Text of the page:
Someone once told me that wildlife photography was relatively easy and that wildlife photographers had only to sit in hides to get their images.  Sometimes it does work like that but in this case, it took me 12 hours over 4 days before I got the shot I wanted.

Christine Swalwell

An Hour by the Pond

It’s common knowledge that the best way to attract wildlife to your garden is to add some water. Our pond is only a few years old but is already a thriving ecosystem with lots of plants, newts, the occasional frog and lots of insects.

We have had both Large Red and Azure damselflies mating and laying this week. Nothing is more enjoyable for a wildlife photographer than spending some time observing and photographing nature as it unfolds, especially from the comfort of your own garden with refreshments readily at hand!

The Large Reds are a common and widespread species. When I spotted a pair mating in the typical heart-shaped pose I rushed inside for my camera. They spent some time in this position then, still in tandem, the female began laying in submerged vegetation around the pond. With full sun the light was a bit harsh but nothing to be done about that. Ponds are by their nature quite messy so it was a case of hoping they would settle in a relatively ‘clean’ area. When using a telephoto lens

depth of field is quite narrow so it was impossible to get both male and female in focus, except for a side-on view. I had a few goes with in-camera focus stacking, but with a slight breeze, this often ended up with 2-headed-insects. Different, but not quite what I had hoped for.

There was a male azure hanging around earlier in the week. They can be hard to tell apart from the Common Blue species, you really need to get a good view through binoculars. This was the first sighting of a female (more easily distinguished as she is a greeny colour) and she seemed to be laying. A lot more skittish than the Large Red so much more difficult to get the lens on her. I only managed a few shots before she went on her way.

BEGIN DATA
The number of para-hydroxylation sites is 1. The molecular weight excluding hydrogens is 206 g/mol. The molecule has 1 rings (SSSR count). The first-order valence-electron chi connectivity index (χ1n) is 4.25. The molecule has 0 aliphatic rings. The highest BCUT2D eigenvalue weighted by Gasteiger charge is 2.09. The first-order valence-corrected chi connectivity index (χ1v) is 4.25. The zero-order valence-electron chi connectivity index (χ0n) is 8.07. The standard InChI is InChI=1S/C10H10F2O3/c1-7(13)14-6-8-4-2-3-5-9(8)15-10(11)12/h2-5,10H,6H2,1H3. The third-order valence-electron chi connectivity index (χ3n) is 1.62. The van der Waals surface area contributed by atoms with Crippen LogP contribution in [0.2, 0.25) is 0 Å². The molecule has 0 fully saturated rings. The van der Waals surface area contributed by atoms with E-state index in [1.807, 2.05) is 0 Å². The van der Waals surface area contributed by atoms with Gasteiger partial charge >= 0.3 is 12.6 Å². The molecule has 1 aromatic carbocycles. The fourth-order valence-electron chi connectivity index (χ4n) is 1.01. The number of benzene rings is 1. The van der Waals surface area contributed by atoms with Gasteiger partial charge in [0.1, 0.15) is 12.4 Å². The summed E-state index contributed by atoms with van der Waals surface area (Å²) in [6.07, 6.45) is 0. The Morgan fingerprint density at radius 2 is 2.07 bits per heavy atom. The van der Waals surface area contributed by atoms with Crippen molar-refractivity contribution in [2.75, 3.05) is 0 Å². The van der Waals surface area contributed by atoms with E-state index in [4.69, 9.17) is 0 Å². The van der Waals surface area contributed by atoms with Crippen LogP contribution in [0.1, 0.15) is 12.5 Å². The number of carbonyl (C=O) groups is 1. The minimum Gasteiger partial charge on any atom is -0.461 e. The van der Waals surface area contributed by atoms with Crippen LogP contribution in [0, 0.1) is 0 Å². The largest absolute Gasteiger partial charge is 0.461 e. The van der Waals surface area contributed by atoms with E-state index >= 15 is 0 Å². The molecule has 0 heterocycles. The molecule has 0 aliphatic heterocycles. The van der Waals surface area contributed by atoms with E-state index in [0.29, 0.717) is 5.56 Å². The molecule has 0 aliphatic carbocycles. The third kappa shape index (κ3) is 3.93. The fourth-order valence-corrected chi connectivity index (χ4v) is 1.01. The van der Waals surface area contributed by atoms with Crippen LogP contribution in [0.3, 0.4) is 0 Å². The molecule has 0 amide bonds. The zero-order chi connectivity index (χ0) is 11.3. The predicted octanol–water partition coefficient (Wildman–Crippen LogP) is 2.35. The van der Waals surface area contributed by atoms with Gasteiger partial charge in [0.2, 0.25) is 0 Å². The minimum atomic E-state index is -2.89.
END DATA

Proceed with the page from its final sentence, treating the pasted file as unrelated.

Hoping to get some larger dragonflies later in the summer. We had a southern hawker last year (they are slowly extending their distribution northwards) so fingers crossed.

Alison Lomax

Camera Club Summer Outing to St.Abbs

June is a significant month marked by several important dates. One of these is the summer solstice, when the sun reaches its highest declination, resulting in the longest day of the year. Additionally, we must not forget the anniversary of the D-Day landings on June 6th and think about the sacrifices made by others so we can enjoy the freedoms we have today. However, for the Gala Camera Club, June signifies our much-anticipated summer outing. This year, we chose to explore the picturesque St. Abbs and its environs. (Twinned with New Asgard)


Carpooling, we commenced our journey and assembled at the Nature Reserve around 11:00 a.m. Upon arrival, participants were presented with two options. Some members had opted for a boat ride to capture images of the seabirds near St. Abbs Head, while others decided to explore the reserve and the nearby town. Originally scheduled for 16:00, the boat ride was rescheduled to 14:00, and then we were offered the opportunity to join right away. Excitedly, seafarers and landlubbers headed to the harbour to witness the departure of the bird photographers.

With the boat group safely aboard, they set sail on the high seas. Meanwhile, those who remained on land chose to amble around the harbour or take a leisurely walk towards Coldingham. The weather was ideal, neither too hot nor too breezy. Although the sky could have benefitted from a touch more cloud structure for enhanced landscape photography, there were ample other captivating subjects to capture in St. Abbs.